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Case Study: Zappos’ Company Culture Delivers Happiness

Written by: on  February 13, 2012

Jenn Lim of Zappos

Interview with Jenn Lim, the CEO of Delivering Happiness, a company that she and Tony Hsieh (CEO of Zappos) co-created in 2010 to inspire happiness in work, community and everyday life.

We caught up with Jenn to ask what some tangible results of a enviable company culture can be and why they offer 4,000 USD to their new hires to quit:

Why is company culture so important?

Company culture is such an intangible thing, like how do you improve a culture? What we’ve found through trial and error is that coming back to your core values, as corporate or hokey as it sounds, really matters. For Zappos at least, it’s the underpinnings of what company culture is all about. Because of those ten core values at Zappos, that allows the company to scale at the rate it has. Having a company under a hundred employees is a bit different than when you’re at a few thousand. By having those values you allow your employees to make decisions on their own, because in the end you have that trust because they’re making those decisions based on a shared set of values.

How do you give employee feedback to improve productivity?

Again, I don’t want to be harping on these core values too much but it really goes back to that. The performance reviews, at Zappos are culture reviews, and the whole idea is that you shouldn’t have them once a year or once a quarter, it should be everyday. The culture review reviews the ten core values and these are the ones that you are actually doing really well and these are the ones you can improve in.

If you make your employees more happy and are aligned with the culture and the values then they are more productive and better at what they do.

Do you still offer new hires $2,000 to quit?

It’s actually increased to $4,000 USD. Basically 4,000 to anyone who wants to quit at the end of a five week training program. Everyone’s offered that. The main reason it’s 4,000 is because not enough people are taking it (2,000). The thought behind that is it really pushes people, I mean 4,000 dollars is not a tiny sum of money, it really makes people think, is this the right role for me? Is this the right culture for me? Are these the core values I’m actually going to live by? It’s proven to be pretty successful at weeding out the people that are not necessarily aligned.

How do you check your company culture promotes productivity?

Let me start with this. If you’ve ever had a chance to see a video or take a tour of Zappos, it’s a wonder how work gets done. Because you’re looking around and there’s cow bells going off and people with Nerf guns and you think it’s a circus. But at the same time everything is getting done. It’s this whole idea of making your employees more happy and they’ll be more productive. There’s the common surveys and managers supervising to make sure that at the end of the day these things are getting done.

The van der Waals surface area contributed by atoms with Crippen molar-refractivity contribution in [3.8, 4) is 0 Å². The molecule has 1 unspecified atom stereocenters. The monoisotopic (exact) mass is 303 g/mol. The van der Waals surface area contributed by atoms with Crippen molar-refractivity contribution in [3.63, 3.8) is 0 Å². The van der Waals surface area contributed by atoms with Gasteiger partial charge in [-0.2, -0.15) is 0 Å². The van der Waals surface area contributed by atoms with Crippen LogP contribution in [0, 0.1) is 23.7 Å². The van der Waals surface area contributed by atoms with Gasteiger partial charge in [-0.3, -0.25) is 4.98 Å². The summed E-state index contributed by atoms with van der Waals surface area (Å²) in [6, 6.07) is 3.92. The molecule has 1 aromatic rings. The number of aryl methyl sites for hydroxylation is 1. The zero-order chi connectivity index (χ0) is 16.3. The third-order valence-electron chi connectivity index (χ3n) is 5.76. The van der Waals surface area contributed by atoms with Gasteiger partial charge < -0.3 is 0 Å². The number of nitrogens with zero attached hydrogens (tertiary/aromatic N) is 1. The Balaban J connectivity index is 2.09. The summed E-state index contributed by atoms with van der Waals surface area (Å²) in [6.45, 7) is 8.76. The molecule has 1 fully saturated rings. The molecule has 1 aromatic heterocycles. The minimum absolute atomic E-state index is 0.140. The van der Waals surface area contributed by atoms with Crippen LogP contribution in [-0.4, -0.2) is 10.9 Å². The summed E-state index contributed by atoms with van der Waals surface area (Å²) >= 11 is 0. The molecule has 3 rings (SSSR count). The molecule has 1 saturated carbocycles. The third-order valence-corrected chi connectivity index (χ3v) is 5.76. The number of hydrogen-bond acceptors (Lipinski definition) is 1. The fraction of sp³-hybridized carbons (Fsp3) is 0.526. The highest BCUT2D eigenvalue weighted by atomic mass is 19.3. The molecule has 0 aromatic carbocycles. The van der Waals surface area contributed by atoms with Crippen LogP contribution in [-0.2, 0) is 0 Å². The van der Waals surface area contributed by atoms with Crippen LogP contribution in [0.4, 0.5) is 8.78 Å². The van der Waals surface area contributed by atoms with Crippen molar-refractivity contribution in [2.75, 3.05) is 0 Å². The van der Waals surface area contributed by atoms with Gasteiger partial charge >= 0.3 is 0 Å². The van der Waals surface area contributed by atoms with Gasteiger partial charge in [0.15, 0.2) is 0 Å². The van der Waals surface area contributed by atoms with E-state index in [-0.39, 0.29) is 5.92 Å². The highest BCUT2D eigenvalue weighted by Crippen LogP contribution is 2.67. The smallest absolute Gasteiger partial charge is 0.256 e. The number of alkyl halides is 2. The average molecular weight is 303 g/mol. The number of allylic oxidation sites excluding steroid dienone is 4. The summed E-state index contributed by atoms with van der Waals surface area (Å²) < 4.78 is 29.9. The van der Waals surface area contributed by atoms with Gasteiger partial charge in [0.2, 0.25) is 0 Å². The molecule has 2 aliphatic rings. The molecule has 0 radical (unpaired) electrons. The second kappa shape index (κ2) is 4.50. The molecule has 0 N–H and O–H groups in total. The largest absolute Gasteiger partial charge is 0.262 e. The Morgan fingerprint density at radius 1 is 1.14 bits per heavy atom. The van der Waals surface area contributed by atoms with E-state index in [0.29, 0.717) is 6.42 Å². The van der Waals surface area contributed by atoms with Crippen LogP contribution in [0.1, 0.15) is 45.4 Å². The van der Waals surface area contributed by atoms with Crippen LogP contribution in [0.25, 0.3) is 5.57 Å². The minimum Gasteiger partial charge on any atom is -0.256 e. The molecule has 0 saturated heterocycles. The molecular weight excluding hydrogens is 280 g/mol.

A look inside Zappos Office life (video created by the staff):

By letting go and seeing people be true to who they are… people ask, how do you hire so many people that are smiling? How do you get them to smile? And at the end of the day you hire the people that are smiling and not the ones that you have to train to smile because that’s an untrainable thing to do.

You can connect with Jenn and the Delivering Happiness Team on their website or on their Facebook or Twitter.

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  • Jenn and 
    Tony Hsieh say all the right things. They are obviously doing all the right things also. As such, this is not a critique, but a suggestion. Jenn concludes this interview with a lot of discussion about smiles. Her static pictures shows her brilliant smile. Tony also has a brilliant smile in his static photos. So what is my advice? My advice is for Jenn and Tony to watch their interviews, and to SMILE during them and to LOOK HAPPY! I am not doubting the condition of their heart or intent of their hearts, and certainly not doubting their effectiveness in achieving their corporate objectives. I am simply asking them both to “smile the talk”, not just to “walk the talk”, as I believe that by doing so they will inspire at a higher level than they are already !   SMILE PEOPLE, even when you are talking. Your countenance is meaningful, inside the organization, as well as outside the organization ! That’s all!

  • Great interview Filip, and what a cool role Jenn’s carved out for herself – who wouldn’t want to be “Chief Happiness Officer”?

  • Cheers Jemima! Indeed, I’m guessing we’ll see more and more of these kinds of roles… we just need to look at our government to see their investment into happiness and how they are trying to measure it. Happiness is quickly becoming a very serious business.

  • Lara

    Very interesting, I wonder if this type of company culture could be applicable to a manufacturing company with factory workers?

  • Hi Lara, good question. Anyone have any ideas / experience?

    I do know Chip Conley (Joie de vive hotels) uses culture even for the cleaners of his hotel… not exactly a factory but is able to give meaning to what might be considered a very unglamorous job.

    What do you think Lara? Do you work in a factory setting?

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  • Actually, Zappos has a “fulfillment center” in Kentucky where they ship the orders, so that’s similar to a manufacuring factory, right? I’d recommend reading Tony Hsieh and Jenn Lim’s book on Delivering Happiness, or check out http://www.deliveringhappiness.com/

    PS Flip, the 1st link in this article to “Delivering Happiness” Doesn’t work– you misspelled the url – http://www.deliveringhappiness.com/

  • Hi Blaine, thanks for pointing out the website link, I’ve fixed it. Rookie mistake 😉

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